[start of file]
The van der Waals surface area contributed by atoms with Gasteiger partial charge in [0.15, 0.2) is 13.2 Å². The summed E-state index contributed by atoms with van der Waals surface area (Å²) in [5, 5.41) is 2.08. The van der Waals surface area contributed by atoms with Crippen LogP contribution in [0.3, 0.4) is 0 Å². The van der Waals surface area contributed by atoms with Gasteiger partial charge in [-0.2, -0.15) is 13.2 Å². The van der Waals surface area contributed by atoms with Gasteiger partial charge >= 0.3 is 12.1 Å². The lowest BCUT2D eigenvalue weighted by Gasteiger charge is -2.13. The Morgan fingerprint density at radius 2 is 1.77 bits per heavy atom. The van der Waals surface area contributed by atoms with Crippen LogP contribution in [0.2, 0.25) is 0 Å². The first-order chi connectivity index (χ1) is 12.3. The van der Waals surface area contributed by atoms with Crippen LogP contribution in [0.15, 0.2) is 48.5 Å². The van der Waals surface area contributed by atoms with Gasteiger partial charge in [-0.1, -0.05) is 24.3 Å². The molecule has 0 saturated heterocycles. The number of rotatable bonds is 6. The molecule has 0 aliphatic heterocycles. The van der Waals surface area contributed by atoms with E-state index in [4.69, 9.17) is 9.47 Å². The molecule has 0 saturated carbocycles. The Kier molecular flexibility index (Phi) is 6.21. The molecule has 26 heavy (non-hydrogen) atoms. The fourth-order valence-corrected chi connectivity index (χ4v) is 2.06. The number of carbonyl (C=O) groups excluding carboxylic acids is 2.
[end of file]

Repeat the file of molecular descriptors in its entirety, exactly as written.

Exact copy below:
The van der Waals surface area contributed by atoms with Gasteiger partial charge in [0.15, 0.2) is 13.2 Å². The summed E-state index contributed by atoms with van der Waals surface area (Å²) in [5, 5.41) is 2.08. The van der Waals surface area contributed by atoms with Crippen LogP contribution in [0.3, 0.4) is 0 Å². The van der Waals surface area contributed by atoms with Gasteiger partial charge in [-0.2, -0.15) is 13.2 Å². The van der Waals surface area contributed by atoms with Gasteiger partial charge >= 0.3 is 12.1 Å². The lowest BCUT2D eigenvalue weighted by Gasteiger charge is -2.13. The Morgan fingerprint density at radius 2 is 1.77 bits per heavy atom. The van der Waals surface area contributed by atoms with Crippen LogP contribution in [0.2, 0.25) is 0 Å². The first-order chi connectivity index (χ1) is 12.3. The van der Waals surface area contributed by atoms with Crippen LogP contribution in [0.15, 0.2) is 48.5 Å². The van der Waals surface area contributed by atoms with Gasteiger partial charge in [-0.1, -0.05) is 24.3 Å². The molecule has 0 saturated heterocycles. The number of rotatable bonds is 6. The molecule has 0 aliphatic heterocycles. The van der Waals surface area contributed by atoms with E-state index in [4.69, 9.17) is 9.47 Å². The molecule has 0 saturated carbocycles. The Kier molecular flexibility index (Phi) is 6.21. The molecule has 26 heavy (non-hydrogen) atoms. The fourth-order valence-corrected chi connectivity index (χ4v) is 2.06. The number of carbonyl (C=O) groups excluding carboxylic acids is 2.